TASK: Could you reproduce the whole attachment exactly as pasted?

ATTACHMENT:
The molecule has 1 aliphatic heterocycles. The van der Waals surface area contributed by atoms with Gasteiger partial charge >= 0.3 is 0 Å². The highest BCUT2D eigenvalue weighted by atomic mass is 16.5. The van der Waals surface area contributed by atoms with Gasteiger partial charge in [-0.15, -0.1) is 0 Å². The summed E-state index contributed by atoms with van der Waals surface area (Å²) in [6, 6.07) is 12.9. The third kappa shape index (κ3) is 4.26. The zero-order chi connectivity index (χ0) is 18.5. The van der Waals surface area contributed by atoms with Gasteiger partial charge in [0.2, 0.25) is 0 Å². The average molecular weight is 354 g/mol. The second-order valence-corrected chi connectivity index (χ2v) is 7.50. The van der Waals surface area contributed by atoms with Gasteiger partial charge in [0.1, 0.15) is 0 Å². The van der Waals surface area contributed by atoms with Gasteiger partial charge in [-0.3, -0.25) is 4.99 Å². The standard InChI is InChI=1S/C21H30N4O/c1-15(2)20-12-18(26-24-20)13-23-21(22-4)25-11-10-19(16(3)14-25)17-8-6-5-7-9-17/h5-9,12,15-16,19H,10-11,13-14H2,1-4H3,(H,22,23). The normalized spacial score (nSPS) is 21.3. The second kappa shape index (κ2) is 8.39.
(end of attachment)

The molecule has 1 aliphatic heterocycles. The van der Waals surface area contributed by atoms with Gasteiger partial charge >= 0.3 is 0 Å². The highest BCUT2D eigenvalue weighted by atomic mass is 16.5. The van der Waals surface area contributed by atoms with Gasteiger partial charge in [-0.15, -0.1) is 0 Å². The summed E-state index contributed by atoms with van der Waals surface area (Å²) in [6, 6.07) is 12.9. The third kappa shape index (κ3) is 4.26. The zero-order chi connectivity index (χ0) is 18.5. The van der Waals surface area contributed by atoms with Gasteiger partial charge in [0.2, 0.25) is 0 Å². The average molecular weight is 354 g/mol. The second-order valence-corrected chi connectivity index (χ2v) is 7.50. The van der Waals surface area contributed by atoms with Gasteiger partial charge in [0.1, 0.15) is 0 Å². The van der Waals surface area contributed by atoms with Gasteiger partial charge in [-0.3, -0.25) is 4.99 Å². The standard InChI is InChI=1S/C21H30N4O/c1-15(2)20-12-18(26-24-20)13-23-21(22-4)25-11-10-19(16(3)14-25)17-8-6-5-7-9-17/h5-9,12,15-16,19H,10-11,13-14H2,1-4H3,(H,22,23). The normalized spacial score (nSPS) is 21.3. The second kappa shape index (κ2) is 8.39.